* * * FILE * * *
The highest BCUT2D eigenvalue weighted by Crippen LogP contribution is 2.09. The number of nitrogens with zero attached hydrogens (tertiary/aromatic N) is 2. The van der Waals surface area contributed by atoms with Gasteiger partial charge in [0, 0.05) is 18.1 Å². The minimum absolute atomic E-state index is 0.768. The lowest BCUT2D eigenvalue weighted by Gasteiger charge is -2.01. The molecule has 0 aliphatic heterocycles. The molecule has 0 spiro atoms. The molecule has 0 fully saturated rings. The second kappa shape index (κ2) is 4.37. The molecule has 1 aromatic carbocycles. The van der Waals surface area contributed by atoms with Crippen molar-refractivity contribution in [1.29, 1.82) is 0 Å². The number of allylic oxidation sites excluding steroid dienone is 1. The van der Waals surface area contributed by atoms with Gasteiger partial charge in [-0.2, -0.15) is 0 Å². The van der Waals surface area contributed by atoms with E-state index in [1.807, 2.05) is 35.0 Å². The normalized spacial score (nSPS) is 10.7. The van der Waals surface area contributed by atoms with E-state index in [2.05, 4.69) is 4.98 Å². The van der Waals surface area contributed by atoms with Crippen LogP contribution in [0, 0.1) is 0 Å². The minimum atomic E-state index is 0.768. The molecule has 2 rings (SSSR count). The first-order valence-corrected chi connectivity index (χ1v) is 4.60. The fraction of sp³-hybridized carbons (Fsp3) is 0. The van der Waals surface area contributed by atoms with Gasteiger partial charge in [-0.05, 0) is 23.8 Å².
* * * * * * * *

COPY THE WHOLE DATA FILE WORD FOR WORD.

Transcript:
The highest BCUT2D eigenvalue weighted by Crippen LogP contribution is 2.09. The number of nitrogens with zero attached hydrogens (tertiary/aromatic N) is 2. The van der Waals surface area contributed by atoms with Gasteiger partial charge in [0, 0.05) is 18.1 Å². The minimum absolute atomic E-state index is 0.768. The lowest BCUT2D eigenvalue weighted by Gasteiger charge is -2.01. The molecule has 0 aliphatic heterocycles. The molecule has 0 spiro atoms. The molecule has 0 fully saturated rings. The second kappa shape index (κ2) is 4.37. The molecule has 1 aromatic carbocycles. The van der Waals surface area contributed by atoms with Crippen molar-refractivity contribution in [1.29, 1.82) is 0 Å². The number of allylic oxidation sites excluding steroid dienone is 1. The van der Waals surface area contributed by atoms with Gasteiger partial charge in [-0.2, -0.15) is 0 Å². The van der Waals surface area contributed by atoms with E-state index in [1.807, 2.05) is 35.0 Å². The normalized spacial score (nSPS) is 10.7. The van der Waals surface area contributed by atoms with E-state index in [2.05, 4.69) is 4.98 Å². The van der Waals surface area contributed by atoms with Crippen LogP contribution in [0, 0.1) is 0 Å². The minimum atomic E-state index is 0.768. The molecule has 2 rings (SSSR count). The first-order valence-corrected chi connectivity index (χ1v) is 4.60. The fraction of sp³-hybridized carbons (Fsp3) is 0. The van der Waals surface area contributed by atoms with Gasteiger partial charge in [-0.05, 0) is 23.8 Å².